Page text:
We used AUROC of a Random Forests classifier for predicting the prediabetes status at two years’ postpartum. When based on serum metabolites in early pregnancy, the value was 0.655, while it was 0.438 based on only covariates i.e. age, intervention, prepregnancy BMI and intake of PUFAs in early pregnancy and 0.668 when based on both serum metabolites and covariates in early pregnancy. After 10-fold cross-validation, it was observed that the classifier based on serum metabolites and covariates performed the best (Fig. 3). The following five serum metabolites and covariates were the most important features in the classifier; glycerol, cholesterol esters to total lipids ratio in very large HDL particles, acetoacetate, free cholesterol to total lipids ratio in large HDL and age. Both the classifier based on serum metabolites and the classifier based on serum metabolites and covariates performed significantly better than those classifiers which randomly assigned the prediabetes status.
The AUROC of a Random Forests classifier predicting the prediabetes status at two years postpartum based on serum metabolites in late pregnancy was 0.64, which was a similar value as that obtained with the classifier based on both serum metabolites and covariates in late pregnancy (AUROC 0.638). The AUROC value of the classifier based on covariates only in late pregnancy was somewhat lower (AUROC 0.53). None of the classifiers differed significantly from the classifiers which assigned the prediabetes status at random (Fig. 3).
3.4 The correlations between serum metabolites during pregnancy and glycemic traits at two years postpartum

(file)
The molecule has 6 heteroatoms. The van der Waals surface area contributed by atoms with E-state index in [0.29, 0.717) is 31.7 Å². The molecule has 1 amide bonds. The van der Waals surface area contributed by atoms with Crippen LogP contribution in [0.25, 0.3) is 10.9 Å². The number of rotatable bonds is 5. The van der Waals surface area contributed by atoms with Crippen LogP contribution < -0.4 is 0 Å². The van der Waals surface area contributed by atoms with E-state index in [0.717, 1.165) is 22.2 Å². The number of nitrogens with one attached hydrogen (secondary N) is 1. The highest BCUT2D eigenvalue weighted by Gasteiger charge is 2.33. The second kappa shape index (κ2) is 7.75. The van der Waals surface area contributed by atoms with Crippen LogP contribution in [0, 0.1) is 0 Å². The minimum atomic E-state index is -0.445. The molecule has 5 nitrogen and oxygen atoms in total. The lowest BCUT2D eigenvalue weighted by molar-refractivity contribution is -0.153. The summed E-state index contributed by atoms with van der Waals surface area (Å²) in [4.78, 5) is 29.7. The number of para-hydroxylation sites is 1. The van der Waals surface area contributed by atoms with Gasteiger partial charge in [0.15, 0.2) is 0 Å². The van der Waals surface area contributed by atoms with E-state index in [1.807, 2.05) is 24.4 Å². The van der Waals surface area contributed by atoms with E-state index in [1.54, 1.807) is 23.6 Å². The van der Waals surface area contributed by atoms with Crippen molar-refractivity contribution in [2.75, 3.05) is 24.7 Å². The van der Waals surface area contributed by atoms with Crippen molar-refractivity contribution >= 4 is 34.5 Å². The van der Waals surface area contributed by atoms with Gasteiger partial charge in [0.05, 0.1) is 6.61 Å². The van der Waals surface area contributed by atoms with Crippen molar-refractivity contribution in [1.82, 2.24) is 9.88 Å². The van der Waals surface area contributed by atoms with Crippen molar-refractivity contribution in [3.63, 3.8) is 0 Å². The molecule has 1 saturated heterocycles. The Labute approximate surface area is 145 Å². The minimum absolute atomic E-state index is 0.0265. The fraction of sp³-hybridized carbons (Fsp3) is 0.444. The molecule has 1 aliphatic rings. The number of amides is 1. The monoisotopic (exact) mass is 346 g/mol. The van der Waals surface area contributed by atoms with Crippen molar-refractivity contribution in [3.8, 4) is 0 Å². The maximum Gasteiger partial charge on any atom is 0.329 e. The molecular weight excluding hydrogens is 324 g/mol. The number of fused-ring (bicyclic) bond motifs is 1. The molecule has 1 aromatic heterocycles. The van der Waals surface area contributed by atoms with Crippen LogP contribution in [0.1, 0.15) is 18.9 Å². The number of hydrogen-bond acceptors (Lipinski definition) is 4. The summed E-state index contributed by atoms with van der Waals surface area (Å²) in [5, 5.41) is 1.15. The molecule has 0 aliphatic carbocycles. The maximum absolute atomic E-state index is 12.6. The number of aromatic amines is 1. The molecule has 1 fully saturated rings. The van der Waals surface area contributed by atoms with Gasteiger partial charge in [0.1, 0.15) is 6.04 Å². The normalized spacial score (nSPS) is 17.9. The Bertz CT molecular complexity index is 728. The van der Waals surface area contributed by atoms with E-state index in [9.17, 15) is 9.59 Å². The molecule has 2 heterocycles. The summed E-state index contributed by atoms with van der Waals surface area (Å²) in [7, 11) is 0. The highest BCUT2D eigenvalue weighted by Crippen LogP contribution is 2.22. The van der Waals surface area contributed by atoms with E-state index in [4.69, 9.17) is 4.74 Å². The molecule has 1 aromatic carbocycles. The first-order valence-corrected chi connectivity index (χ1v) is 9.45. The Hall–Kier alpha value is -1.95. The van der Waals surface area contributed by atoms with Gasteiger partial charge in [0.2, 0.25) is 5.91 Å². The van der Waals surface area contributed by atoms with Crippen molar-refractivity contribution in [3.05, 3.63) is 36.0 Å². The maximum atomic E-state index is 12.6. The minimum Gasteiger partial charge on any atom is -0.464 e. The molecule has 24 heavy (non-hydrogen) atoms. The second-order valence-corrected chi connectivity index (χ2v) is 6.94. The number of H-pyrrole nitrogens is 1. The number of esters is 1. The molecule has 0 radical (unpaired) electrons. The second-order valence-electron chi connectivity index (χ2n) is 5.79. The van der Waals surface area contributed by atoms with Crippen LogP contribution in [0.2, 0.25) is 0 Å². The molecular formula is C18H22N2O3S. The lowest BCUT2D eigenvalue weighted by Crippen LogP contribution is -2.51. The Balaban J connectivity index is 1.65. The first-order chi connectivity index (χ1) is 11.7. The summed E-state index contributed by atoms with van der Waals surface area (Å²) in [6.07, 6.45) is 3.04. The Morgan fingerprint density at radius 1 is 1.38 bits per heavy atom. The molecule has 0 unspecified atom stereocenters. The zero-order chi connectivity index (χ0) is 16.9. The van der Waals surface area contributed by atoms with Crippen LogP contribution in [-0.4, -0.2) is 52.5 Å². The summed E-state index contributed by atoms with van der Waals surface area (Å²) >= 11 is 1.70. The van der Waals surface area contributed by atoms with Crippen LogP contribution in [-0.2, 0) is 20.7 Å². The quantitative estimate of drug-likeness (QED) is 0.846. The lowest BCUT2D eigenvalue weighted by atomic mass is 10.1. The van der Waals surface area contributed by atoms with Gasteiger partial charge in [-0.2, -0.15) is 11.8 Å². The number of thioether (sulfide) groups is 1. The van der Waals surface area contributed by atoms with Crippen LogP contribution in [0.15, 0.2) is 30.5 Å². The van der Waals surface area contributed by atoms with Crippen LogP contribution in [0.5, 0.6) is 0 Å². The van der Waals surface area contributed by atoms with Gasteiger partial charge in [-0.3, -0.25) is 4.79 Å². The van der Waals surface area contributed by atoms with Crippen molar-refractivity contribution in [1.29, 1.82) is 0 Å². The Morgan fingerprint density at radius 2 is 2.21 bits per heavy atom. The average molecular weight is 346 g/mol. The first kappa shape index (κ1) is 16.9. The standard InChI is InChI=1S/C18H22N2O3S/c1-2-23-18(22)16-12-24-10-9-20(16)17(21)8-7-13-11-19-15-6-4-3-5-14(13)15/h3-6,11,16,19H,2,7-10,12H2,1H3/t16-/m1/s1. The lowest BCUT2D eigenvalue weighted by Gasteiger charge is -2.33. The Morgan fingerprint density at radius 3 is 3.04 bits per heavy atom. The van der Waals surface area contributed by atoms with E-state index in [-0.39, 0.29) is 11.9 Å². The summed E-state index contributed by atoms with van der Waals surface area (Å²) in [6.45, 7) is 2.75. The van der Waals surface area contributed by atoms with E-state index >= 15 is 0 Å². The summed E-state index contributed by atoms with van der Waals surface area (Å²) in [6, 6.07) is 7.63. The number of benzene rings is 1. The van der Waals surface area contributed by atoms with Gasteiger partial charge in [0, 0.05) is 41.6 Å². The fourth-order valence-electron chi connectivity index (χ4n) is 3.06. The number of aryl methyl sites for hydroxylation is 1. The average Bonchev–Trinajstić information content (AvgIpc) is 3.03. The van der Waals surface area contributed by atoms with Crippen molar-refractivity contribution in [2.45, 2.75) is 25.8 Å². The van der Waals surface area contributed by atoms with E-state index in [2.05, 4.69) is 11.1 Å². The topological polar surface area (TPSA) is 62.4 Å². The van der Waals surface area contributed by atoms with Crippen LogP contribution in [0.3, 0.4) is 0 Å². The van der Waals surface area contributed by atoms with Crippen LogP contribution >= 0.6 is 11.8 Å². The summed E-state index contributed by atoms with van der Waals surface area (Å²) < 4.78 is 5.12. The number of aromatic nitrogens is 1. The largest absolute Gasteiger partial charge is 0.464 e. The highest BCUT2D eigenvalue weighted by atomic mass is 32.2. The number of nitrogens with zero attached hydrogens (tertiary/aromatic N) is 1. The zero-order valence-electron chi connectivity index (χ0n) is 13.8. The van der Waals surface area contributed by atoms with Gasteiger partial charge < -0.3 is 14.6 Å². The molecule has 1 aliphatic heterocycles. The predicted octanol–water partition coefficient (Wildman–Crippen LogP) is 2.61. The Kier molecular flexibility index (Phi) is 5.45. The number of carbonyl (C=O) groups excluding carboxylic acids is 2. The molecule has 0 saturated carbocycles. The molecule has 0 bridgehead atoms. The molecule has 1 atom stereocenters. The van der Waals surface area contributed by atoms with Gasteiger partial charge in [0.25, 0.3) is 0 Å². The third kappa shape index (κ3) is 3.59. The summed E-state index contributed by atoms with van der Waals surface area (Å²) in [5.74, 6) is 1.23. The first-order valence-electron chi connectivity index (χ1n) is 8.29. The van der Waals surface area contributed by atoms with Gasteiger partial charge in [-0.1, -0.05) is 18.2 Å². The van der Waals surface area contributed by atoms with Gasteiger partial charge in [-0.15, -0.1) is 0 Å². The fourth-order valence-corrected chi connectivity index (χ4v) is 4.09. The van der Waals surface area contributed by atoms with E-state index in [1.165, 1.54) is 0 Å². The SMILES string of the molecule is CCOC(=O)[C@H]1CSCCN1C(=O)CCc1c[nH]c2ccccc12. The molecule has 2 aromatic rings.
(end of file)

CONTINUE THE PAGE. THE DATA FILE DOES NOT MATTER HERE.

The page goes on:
FDR-adjusted Spearman correlations were used to investigate the associations of serum metabolites in early and late pregnancy to glycemic traits (fasting glucose and insulin, HOMA2-IR and HbA1c) and hsCRP at two years postpartum (Fig. 4). The concentrations of small HDL particles, total lipids in small HDL, phospholipids in small HDL and free cholesterol in small HDL in early pregnancy correlated positively with all of the glycemic traits, in addition to pre-pregnancy BMI, at two years postpartum. There were highly significant (FDR ≤ 0.001) positive correlations between triglycerides in medium size HDL particles in early pregnancy and fasting insulin and HOMA2-IR. The inflammatory marker GlycA correlated positively with all of the glycemic traits, especially with HbA1c at FDR-level ≤ 0.001. Along with many VLDL related variables, the levels of BCAAs (i.e. leucine and isoleucine) and monounsaturated fatty acids correlated positively with fasting insulin and HOMA2-IR. The concentrations of valine, leucine and two ketone bodies i.e. acetoacetate and 3-hydroxybutyrate correlated positively with that of fasting glucose. Glycerol had a highly significant positive correlation with fasting glucose. Highly significant negative correlations were detected between the ratios of n-6 fatty acids to total fatty acids and linoleic acid to total fatty acids and fasting insulin and HOMA2-IR.
Of the serum metabolites in late pregnancy, the concentration of isoleucine correlated positively at FDR-level ≤ 0.2 with fasting insulin and HOMA2-IR at two years postpartum (Fig. 4). Similarly, the glucose concentration correlated positively with fasting glucose, citrate with fasting insulin and HOMA2-IR and tyrosine with HbA1c.